So, at this point, you realise what you don’t want in terms of a gun safe and ammunition storage.
About now, you’d be pondering what are our guidelines when choosing the right firearms safe.
As a leader in the Security Industry for 20 plus years, CAPTAIN SAFE will always recommend a fire-proof safe for storage of your firearms and ammunition.
A good firearm safe will have:
- relockers inside
- concrete lining / core
- a good quality lock
- a thick steel shell
- a robust opening mechanism
- security bolt work
- needs to be heavy, and bolted down to the premises
What are relockers?
Relockers are mechanical devices built inside the safe door that, if compromised, will permanently lock your safe.
For example, a relocker is normally a spring-loaded bolt that fires into the opening mechanism or frame of the safe when someone tries to break-in, or compromise the lock.
What is a concrete core?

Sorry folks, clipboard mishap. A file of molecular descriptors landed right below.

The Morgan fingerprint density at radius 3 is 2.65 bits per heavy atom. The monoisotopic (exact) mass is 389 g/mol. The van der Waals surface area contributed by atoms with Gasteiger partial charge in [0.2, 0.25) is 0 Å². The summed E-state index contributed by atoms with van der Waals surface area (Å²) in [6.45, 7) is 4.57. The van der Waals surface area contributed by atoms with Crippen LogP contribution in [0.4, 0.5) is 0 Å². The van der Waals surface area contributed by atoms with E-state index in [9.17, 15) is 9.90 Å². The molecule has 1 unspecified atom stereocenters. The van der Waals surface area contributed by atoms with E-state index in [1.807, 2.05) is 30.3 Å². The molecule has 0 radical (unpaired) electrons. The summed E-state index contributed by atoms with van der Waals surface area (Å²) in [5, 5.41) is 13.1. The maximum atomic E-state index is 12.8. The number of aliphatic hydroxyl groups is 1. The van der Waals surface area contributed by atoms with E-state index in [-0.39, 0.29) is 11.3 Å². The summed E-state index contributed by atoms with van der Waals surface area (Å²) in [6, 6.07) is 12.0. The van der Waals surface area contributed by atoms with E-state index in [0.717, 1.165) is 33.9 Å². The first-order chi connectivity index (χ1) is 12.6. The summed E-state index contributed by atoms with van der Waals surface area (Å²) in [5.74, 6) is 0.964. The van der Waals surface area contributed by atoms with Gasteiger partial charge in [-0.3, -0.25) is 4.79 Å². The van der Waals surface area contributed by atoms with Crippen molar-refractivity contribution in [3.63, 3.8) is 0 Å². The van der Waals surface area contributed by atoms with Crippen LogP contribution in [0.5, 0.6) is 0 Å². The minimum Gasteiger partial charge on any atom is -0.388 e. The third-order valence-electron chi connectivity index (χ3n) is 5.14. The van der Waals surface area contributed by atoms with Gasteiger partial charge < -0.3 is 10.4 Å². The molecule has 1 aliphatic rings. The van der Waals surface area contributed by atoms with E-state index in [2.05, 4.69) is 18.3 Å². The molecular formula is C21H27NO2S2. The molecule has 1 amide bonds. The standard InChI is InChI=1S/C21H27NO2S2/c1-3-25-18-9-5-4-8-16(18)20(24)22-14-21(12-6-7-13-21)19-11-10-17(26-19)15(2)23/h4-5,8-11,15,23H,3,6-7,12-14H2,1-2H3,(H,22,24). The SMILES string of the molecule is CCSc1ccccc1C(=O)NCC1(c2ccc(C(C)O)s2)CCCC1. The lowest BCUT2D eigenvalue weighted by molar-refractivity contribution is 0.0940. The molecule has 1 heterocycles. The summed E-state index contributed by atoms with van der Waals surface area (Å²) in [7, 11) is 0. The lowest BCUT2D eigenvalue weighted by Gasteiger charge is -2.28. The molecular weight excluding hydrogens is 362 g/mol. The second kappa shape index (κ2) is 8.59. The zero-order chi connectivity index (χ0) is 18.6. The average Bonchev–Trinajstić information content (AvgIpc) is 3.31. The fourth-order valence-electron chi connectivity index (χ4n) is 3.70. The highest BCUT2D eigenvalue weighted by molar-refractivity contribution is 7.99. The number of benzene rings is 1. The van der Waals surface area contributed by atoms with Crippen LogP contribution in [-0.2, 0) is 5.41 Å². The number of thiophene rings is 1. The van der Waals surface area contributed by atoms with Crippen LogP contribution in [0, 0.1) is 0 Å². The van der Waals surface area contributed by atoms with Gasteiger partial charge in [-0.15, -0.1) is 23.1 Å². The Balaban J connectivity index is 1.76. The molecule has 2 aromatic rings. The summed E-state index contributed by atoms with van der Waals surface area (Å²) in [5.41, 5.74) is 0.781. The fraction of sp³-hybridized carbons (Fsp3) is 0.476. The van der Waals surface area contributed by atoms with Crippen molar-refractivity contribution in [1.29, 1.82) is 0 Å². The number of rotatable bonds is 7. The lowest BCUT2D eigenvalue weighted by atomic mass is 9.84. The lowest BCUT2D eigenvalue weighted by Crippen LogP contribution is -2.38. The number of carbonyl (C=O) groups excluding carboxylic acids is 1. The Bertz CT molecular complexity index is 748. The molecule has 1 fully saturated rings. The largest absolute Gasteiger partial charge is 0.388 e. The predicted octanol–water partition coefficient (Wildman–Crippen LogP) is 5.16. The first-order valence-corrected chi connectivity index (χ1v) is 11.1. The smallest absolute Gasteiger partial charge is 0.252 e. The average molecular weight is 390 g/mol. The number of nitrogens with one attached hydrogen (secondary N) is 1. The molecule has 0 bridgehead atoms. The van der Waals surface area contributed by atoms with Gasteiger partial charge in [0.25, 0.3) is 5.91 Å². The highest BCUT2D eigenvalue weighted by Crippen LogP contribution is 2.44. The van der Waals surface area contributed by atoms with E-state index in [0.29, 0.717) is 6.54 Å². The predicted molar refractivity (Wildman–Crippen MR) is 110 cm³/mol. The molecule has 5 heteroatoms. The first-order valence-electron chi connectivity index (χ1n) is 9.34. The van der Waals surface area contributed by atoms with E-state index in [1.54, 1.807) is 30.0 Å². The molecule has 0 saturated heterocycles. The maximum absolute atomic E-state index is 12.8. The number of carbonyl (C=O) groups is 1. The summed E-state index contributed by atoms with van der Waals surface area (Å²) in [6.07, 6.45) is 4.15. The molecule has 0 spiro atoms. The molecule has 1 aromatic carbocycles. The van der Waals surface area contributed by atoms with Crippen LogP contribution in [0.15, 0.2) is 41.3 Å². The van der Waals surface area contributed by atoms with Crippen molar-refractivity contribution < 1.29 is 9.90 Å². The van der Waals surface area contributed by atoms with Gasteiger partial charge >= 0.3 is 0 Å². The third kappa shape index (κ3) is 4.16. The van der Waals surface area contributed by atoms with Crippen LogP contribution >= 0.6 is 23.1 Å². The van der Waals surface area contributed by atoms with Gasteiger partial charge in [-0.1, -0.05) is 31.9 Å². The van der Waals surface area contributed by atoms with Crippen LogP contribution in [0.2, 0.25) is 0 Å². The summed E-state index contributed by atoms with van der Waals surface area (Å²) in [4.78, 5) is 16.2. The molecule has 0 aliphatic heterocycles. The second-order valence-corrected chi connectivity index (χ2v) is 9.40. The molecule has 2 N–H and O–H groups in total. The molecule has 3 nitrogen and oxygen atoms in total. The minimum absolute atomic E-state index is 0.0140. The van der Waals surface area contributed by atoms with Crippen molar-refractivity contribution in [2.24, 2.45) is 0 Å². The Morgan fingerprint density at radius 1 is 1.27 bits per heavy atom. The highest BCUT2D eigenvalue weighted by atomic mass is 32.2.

A safe is normally made like a sandwich. Steel on the outside, a concrete core, and steel on the inside.
There are all sorts of things inside the concrete core that prohibit drilling or cutting into your safe.
If someone, for example, tried to cut into the safe with an oxy-acetylene torch they would cut straight through the outer steel skin, and then be faced with a lot of exploding concrete. Generally speaking, this is when people stop what they were attempting to do – break into your safe – and go home!
Concrete is a wonderful insulator and renders the safe fireproof AND rigid.
What is a thick steel shell?
A lot of ‘firearm safe manufacturers/retailers’ make a big fuss about having a 3mm wall thickness. If the steel is not high quality (which it invariably isn’t), it can easily be bent with a standard crowbar and is normally so incredibly inferior, the wall will frequently bend back to its original shape after the safe has been broken into.
This just goes to prove how poor quality and craftsmanship some of these firearm and ammunition safes are.